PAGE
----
I haven’t been blogging lately because I was very busy with schoolwork. Two weeks ago I was in Jakarta to conduct my research and after spending quite a bit of time back home, I realize that the city has become worse, not for the better, ever since I left for Singapore more than a year ago.
If I had a lot of money to make inventions, as a policymaker I would invest on these three things before I settle back in Jakarta: a baseball bat, white paint, and a vacuum cleaner.
1. Baseball Bat
I know that the campaign to wear the Indonesian National Standard-certified helmets have been going around for quite a while, but one would question the effectiveness of such efforts (see picture above). I would go for a more totalitarian approach by investing on a baseball bat that can be hit towards motorcyclists who goes around without a helmet. Would it hurt? Yes. But crashing your head against the road would hurt even more.
2. White Paint
Notice the white paints fading away in the roads that is often ignored by cars and motorcycles? Well, it’s there for a reason. Automobiles just can’t cross them because you’re supposed to make way for pedestrians, and they’re also there to divide the road between the traffic – you’re not supposed to go against the opposite traffic.
I would invest on a magic permanent white paint. It stays on the road, but whenever there’s a non-compliant user of the road, the paint sticks to their tires and it’s not washable. It’s only gone if an officer from the law enforcement agencies cleans it up, but after they have paid the official fines for breaking the traffic rules.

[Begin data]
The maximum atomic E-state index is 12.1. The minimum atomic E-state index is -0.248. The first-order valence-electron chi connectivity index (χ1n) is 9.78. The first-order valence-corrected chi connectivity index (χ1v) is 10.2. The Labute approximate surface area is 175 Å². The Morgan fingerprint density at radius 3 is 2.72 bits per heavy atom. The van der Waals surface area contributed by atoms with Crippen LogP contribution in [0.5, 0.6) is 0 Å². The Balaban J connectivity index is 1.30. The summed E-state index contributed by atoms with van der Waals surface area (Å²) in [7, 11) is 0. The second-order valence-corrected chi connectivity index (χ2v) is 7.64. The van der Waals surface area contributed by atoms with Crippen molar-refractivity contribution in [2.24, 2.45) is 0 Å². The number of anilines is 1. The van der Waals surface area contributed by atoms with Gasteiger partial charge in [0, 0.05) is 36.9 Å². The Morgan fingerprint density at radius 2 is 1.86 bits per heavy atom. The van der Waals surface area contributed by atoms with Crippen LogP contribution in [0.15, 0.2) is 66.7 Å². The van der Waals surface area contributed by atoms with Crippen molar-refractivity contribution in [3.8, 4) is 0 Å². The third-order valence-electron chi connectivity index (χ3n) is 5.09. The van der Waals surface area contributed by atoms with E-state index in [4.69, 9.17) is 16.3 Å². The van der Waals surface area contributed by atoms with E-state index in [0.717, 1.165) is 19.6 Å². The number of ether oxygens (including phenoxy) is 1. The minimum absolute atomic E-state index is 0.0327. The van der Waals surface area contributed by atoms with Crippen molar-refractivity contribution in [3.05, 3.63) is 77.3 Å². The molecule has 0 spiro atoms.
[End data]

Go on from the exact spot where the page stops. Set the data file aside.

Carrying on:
3. Vacuum Cleaner
I was on my way to the airport through the Cawang toll road, and I’ve noticed the thick smog hovering around the city skyline. So yes, I would invest on a humongous vacuum cleaner that is able to suck the air pollution out of Jakarta.
Of course, I’m halfheartedly joking on the choice of “inventions”, but I’m 100% serious about the issues Jakarta is facing at the moment.
Bad traffic and air pollution is among the two that I highlighted here, and unless there is a radical approach of cutting down the volume of private automobiles on the road, the 2014 gridlock prediction might actually come true.